Chinese Premier Wen Jiabao admitted on Wednesday the country is facing "increasing inflationary pressures" and the task of holding down inflation is "difficult."
"The current price hikes and increasing inflationary pressures are the biggest concern of the people," Wen said in his report to the First Session of the 11th National People's Congress opening here on Wednesday.
Last year, China's consumer price index (CPI), a barometer of inflation, rose by 4.8 percent year-on-year, the highest since 1997 and well above the government target of 3 percent.
In January, the monthly CPI rose 7.1 percent, a result of price increases during the Chinese Lunar New Year and the severest winter weather attacking central, southern and eastern China in five decades.
Price hikes are among the "topics of most concern" that Chinese netizens hope this year's parliamentary session will address, along with housing, medicare reform and social security, according to an online survey by several leading Chinese websites including xinhuanet.com and sina.com.
Addressing the opening meeting of the parliament, Wen said the price increases had a great impact on the people's lives, particularly on the lives of the low-income population.
Pork prices, which had been considered as the major factor driving up the CPI in the second half of 2007, surged 58.8 percent in January, the National Bureau of Statistics said.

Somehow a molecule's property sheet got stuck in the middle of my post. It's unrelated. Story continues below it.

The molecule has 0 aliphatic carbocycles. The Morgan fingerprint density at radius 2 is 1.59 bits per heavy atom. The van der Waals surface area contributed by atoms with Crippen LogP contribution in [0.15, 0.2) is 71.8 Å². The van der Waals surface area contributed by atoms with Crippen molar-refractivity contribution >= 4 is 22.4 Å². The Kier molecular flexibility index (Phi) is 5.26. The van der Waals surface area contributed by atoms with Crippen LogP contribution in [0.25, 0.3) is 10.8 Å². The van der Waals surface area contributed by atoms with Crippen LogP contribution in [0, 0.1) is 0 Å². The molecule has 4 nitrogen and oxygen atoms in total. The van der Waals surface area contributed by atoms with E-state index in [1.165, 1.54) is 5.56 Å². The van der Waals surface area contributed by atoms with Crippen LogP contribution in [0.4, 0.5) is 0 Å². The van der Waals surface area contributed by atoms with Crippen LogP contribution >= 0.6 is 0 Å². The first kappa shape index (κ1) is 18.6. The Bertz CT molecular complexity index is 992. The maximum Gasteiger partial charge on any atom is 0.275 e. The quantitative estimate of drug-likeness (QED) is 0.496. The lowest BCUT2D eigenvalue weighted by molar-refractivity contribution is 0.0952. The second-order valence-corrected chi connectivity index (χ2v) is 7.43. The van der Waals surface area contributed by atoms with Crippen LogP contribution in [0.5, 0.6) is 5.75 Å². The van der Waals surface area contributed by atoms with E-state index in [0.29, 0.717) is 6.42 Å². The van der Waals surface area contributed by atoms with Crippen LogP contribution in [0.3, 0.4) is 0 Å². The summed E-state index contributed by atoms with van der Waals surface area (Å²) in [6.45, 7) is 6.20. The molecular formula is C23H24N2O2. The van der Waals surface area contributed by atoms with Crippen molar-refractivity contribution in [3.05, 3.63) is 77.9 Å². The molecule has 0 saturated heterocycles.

"Because factors driving prices up are still at work, upward pressure on prices will remain great this year," he said. "In addition, prices of the means of production have continued to rise and real estate prices have risen steeply, making the task of holding down inflation difficult."
He said the country would maintain this year's CPI rise around 4.8 percent.
Prof. Wei Jie of Beijing's Qinghua University takes the high CPI rise as a warning that the country must shift its mode of economic development within two to three years.
"We must shift from the old practice of relying on investment and exports for economic growth, and further expand domestic demand and consumption instead," said Wei, a professor of business administration.
In the transformation process, the government should take administrative measures to prevent excessive price hikes and properly settle consequent social issues and various problems concerning the livelihood of the people, Wei said.
"Government interim intervention and subsidies for those in poverty, for example, have helped check price hikes of consumer goods and ease the burden on the disadvantaged group," he said in an exclusive interview with Xinhua.
Wei said the country should maintain 6 percent to 8 percent of GDP growth to avoid overheating.
Last year, however, China's GDP grew 11.4 percent year-on-year to 24.6619 trillion yuan (3.43 trillion U.S. dollars), with higher risks of spiraling inflation and economic overheating.
China's annual CPI rise averaged 2.1 percent between 2003 and 2006.
The year-on-year CPI rise exceeded 6 percent for the first time in August 2007 and then for five consecutive months.
(Xinhua News Agency March 5, 2008)